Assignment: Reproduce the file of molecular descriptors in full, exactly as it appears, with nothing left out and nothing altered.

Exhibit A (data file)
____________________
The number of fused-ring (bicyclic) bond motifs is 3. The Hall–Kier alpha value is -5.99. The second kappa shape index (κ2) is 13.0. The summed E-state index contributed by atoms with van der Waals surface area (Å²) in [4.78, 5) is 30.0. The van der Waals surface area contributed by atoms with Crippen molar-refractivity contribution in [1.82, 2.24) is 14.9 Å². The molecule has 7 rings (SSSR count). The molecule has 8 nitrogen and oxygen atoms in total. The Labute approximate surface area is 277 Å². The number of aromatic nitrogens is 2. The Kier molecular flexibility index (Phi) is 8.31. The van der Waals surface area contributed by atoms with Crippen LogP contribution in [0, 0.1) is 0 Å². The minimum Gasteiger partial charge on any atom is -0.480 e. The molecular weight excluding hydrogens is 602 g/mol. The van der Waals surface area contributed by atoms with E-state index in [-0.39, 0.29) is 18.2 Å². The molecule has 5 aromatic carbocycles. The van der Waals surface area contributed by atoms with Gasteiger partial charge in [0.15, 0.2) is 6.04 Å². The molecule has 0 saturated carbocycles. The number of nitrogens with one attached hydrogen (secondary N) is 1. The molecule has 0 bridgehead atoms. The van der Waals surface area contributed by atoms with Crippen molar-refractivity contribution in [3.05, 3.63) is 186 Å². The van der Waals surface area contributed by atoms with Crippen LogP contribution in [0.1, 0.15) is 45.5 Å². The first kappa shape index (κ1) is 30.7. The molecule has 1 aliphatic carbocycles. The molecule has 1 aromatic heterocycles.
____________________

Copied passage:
The number of fused-ring (bicyclic) bond motifs is 3. The Hall–Kier alpha value is -5.99. The second kappa shape index (κ2) is 13.0. The summed E-state index contributed by atoms with van der Waals surface area (Å²) in [4.78, 5) is 30.0. The van der Waals surface area contributed by atoms with Crippen molar-refractivity contribution in [1.82, 2.24) is 14.9 Å². The molecule has 7 rings (SSSR count). The molecule has 8 nitrogen and oxygen atoms in total. The Labute approximate surface area is 277 Å². The number of aromatic nitrogens is 2. The Kier molecular flexibility index (Phi) is 8.31. The van der Waals surface area contributed by atoms with Crippen LogP contribution in [0, 0.1) is 0 Å². The minimum Gasteiger partial charge on any atom is -0.480 e. The molecular weight excluding hydrogens is 602 g/mol. The van der Waals surface area contributed by atoms with E-state index in [-0.39, 0.29) is 18.2 Å². The molecule has 5 aromatic carbocycles. The van der Waals surface area contributed by atoms with Gasteiger partial charge in [0.15, 0.2) is 6.04 Å². The molecule has 0 saturated carbocycles. The number of nitrogens with one attached hydrogen (secondary N) is 1. The molecule has 0 bridgehead atoms. The van der Waals surface area contributed by atoms with Crippen molar-refractivity contribution in [3.05, 3.63) is 186 Å². The van der Waals surface area contributed by atoms with Crippen LogP contribution in [0.1, 0.15) is 45.5 Å². The first kappa shape index (κ1) is 30.7. The molecule has 1 aliphatic carbocycles. The molecule has 1 aromatic heterocycles.